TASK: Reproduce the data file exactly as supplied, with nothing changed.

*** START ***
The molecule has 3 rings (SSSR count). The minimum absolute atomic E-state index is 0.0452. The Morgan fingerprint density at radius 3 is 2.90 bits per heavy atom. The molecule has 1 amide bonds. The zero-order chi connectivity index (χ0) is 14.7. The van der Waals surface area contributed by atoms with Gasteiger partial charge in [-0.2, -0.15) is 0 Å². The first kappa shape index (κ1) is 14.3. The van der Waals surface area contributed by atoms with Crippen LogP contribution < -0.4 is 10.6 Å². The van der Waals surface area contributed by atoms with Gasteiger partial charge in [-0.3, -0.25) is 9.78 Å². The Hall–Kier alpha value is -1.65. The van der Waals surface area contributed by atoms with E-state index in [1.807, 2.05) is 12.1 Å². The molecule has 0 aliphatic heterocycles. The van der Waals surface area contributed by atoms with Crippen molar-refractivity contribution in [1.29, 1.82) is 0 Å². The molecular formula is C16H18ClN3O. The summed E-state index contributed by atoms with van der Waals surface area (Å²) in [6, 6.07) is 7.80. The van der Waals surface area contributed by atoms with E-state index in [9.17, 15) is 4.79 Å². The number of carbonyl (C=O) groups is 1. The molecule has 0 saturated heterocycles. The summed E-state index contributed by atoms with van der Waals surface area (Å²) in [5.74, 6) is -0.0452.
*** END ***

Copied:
The molecule has 3 rings (SSSR count). The minimum absolute atomic E-state index is 0.0452. The Morgan fingerprint density at radius 3 is 2.90 bits per heavy atom. The molecule has 1 amide bonds. The zero-order chi connectivity index (χ0) is 14.7. The van der Waals surface area contributed by atoms with Gasteiger partial charge in [-0.2, -0.15) is 0 Å². The first kappa shape index (κ1) is 14.3. The van der Waals surface area contributed by atoms with Crippen LogP contribution < -0.4 is 10.6 Å². The van der Waals surface area contributed by atoms with Gasteiger partial charge in [-0.3, -0.25) is 9.78 Å². The Hall–Kier alpha value is -1.65. The van der Waals surface area contributed by atoms with E-state index in [1.807, 2.05) is 12.1 Å². The molecule has 0 aliphatic heterocycles. The van der Waals surface area contributed by atoms with Crippen molar-refractivity contribution in [1.29, 1.82) is 0 Å². The molecular formula is C16H18ClN3O. The summed E-state index contributed by atoms with van der Waals surface area (Å²) in [6, 6.07) is 7.80. The van der Waals surface area contributed by atoms with E-state index in [9.17, 15) is 4.79 Å². The number of carbonyl (C=O) groups is 1. The molecule has 0 saturated heterocycles. The summed E-state index contributed by atoms with van der Waals surface area (Å²) in [5.74, 6) is -0.0452.